ALICIA BÀRCENA IBARRA, Minister for Foreign Affairs of Mexico, highlighted the many formidable challenges facing the world, including 50 armed conflicts, the climate crisis, the forced migration of millions of people and a spike in poverty, with 165 million people falling into poverty in the past three years. Thus, a growing number of people are questioning the relevance of multilateralism and its institutions. International action loses legitimacy when resolutions do not translate into concrete benefits for the people and the planet, she noted, calling for urgent efforts to be undertaken to rescue the 2030 Agenda. While the COVID-19 pandemic impeded progress towards its achievement, the world was not on an encouraging trajectory before it, she observed, underlining the need for a major shift in action in the development paradigm to reduce the gaps between the rich and the poor in and between countries.
Against this backdrop, she said Mexico is implementing transformational structural policies to benefit all people, especially the poor. It has succeeded in lifting 5 million people out of poverty over the past few years, with the help of a sharp increase in minimum wage and other social programmes. Underscoring the need to move towards green and blue policies and to reduce the environmental footprint, she noted that her country has signed the Escazú Agreement, among other instruments. On climate change, which she described as the greatest market failure, as well as the greatest global risk, she underlined the need for financing to be put in place to help vulnerable countries carry out adaptation measures. She also called for a wholesale reform of the international financial architecture, including the redistribution of special drawing rights and for “debt-for-climate” swaps. To this end, she voiced support for the Bridgetown 2.0 initiative put forth by Barbados.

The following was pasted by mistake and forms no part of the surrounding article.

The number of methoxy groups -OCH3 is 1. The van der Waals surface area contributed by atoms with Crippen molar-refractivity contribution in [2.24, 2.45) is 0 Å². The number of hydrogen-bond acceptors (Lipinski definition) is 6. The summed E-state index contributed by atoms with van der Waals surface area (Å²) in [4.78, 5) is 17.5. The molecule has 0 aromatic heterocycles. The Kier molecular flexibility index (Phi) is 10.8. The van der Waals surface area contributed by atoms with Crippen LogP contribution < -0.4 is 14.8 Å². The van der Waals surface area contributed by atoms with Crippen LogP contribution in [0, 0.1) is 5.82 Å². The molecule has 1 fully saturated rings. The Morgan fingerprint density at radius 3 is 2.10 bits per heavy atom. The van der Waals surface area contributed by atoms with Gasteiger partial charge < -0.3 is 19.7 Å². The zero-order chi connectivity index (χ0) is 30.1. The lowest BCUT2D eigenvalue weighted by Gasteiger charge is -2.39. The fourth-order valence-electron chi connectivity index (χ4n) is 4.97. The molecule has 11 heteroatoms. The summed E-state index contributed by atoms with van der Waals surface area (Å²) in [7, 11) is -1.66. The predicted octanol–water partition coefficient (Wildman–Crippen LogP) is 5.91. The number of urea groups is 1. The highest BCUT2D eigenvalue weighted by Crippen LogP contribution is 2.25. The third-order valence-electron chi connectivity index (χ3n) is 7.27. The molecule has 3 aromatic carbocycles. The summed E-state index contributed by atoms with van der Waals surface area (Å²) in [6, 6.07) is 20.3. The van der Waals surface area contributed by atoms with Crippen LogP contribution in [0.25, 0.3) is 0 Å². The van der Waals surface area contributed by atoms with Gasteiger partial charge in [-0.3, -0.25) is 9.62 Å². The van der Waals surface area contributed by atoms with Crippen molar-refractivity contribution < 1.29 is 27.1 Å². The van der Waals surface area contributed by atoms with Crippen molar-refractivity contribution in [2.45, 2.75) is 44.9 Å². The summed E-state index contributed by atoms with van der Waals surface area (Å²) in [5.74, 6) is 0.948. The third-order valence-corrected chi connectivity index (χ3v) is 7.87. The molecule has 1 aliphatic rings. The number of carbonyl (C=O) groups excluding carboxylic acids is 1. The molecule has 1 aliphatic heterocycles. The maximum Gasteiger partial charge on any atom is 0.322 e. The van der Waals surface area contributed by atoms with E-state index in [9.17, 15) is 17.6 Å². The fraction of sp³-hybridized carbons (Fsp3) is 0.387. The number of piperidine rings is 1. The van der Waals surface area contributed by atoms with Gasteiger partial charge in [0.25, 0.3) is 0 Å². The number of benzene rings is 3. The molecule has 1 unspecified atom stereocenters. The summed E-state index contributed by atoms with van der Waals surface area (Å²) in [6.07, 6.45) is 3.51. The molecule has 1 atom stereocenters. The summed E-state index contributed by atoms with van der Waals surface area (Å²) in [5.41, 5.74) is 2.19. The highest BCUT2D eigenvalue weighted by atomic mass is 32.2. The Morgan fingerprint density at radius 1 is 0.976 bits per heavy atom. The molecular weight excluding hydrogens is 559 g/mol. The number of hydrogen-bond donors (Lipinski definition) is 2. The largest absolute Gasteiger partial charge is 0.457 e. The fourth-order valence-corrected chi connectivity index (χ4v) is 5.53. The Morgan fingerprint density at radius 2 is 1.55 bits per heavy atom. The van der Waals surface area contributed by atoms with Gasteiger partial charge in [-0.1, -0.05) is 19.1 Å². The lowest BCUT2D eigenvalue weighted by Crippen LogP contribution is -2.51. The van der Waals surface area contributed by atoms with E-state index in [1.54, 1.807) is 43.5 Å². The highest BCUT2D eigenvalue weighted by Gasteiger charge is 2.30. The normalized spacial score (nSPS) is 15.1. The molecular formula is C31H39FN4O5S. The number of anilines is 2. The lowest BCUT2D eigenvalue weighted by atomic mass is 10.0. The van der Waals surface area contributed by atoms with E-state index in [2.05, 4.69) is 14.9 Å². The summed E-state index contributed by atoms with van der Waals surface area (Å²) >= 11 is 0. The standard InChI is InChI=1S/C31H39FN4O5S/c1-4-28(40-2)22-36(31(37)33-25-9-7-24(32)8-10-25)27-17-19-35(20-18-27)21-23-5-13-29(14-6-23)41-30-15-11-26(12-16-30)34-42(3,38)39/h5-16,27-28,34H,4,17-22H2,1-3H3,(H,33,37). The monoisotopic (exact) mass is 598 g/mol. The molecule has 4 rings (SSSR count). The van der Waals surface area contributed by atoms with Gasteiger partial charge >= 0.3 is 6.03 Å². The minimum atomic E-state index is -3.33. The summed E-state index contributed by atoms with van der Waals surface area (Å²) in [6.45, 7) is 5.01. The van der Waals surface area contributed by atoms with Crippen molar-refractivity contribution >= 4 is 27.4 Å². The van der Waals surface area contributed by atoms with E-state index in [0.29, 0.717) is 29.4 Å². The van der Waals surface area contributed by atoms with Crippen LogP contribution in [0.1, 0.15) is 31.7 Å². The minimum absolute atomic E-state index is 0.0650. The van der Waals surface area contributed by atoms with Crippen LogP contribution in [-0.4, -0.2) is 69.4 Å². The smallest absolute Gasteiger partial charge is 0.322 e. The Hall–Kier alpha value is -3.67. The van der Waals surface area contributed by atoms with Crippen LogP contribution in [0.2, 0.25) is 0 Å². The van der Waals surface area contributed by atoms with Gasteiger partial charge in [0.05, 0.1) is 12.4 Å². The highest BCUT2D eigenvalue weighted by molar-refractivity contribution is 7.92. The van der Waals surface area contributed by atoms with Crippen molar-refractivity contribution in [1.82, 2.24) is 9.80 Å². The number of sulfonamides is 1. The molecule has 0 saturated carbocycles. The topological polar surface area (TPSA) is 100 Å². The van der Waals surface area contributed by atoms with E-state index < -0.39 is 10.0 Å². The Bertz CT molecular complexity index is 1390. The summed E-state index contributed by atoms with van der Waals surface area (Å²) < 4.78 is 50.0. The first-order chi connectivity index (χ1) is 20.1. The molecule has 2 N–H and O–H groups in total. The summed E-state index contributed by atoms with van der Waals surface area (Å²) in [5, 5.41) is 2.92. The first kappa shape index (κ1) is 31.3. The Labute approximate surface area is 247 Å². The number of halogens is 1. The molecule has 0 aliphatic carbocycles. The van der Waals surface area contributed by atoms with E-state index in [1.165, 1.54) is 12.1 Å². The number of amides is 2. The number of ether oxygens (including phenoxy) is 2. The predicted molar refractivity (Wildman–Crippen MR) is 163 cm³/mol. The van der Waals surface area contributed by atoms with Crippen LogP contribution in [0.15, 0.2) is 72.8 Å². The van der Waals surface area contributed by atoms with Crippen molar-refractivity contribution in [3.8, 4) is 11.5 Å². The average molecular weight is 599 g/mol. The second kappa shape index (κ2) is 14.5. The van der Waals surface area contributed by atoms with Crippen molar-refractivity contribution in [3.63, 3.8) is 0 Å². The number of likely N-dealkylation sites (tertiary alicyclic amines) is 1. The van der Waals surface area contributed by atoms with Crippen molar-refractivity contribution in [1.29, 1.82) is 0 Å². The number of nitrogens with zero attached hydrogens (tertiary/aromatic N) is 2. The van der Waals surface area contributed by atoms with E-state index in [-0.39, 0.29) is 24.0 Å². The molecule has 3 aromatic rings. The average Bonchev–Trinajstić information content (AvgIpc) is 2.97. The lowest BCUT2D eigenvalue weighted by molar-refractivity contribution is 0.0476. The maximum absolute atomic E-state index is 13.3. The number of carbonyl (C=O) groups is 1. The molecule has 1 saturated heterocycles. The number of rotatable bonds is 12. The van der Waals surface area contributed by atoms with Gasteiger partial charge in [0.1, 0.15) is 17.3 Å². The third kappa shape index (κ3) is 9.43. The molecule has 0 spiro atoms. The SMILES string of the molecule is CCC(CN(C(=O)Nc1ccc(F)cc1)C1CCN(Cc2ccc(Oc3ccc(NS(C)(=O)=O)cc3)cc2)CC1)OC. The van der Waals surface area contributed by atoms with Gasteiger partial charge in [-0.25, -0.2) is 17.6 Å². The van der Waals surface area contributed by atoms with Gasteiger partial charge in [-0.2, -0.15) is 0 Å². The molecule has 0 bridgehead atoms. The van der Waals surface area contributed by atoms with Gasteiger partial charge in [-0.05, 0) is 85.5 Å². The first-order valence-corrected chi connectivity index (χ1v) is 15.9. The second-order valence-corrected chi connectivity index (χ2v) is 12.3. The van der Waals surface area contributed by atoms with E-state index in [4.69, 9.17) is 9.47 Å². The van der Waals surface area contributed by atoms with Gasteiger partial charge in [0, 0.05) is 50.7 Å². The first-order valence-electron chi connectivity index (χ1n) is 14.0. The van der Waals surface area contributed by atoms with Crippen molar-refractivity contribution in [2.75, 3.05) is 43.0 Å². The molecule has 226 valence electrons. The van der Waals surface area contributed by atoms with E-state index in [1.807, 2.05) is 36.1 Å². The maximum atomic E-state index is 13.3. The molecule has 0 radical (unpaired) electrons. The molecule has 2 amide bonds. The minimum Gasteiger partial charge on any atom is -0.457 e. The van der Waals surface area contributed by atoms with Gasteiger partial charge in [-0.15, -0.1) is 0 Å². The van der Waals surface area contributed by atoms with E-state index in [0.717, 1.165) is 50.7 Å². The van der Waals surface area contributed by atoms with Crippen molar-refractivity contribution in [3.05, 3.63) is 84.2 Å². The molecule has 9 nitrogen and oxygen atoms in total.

Turning to international security, she said Mexico, in support of the peaceful resolution of disputes, has acted as the guarantor country between Colombia and the National Liberation Army. On Ukraine, Mexico’s position is “unambiguous”: it condemns the invasion of that country by the Russian Federation, which violated the Charter. Underscoring the need for nuclear non-proliferation and for steps to be taken to combat the illicit trafficking in firearms, particularly by manufacturing countries, she pointed out that 200,000 firearms are trafficked into her country annually from its neighbour in the north. On migration, she called for more humanizing policies to address this “unprecedented phenomenon that concerns everyone”. She also called for greater investment in tackling structural causes and for countries to ensure to adopt policies that protect their human rights and facilitate their integration into the labour market. In this context, she noted that migrants from Mexico in the United States contributed $5 million in taxes annually.
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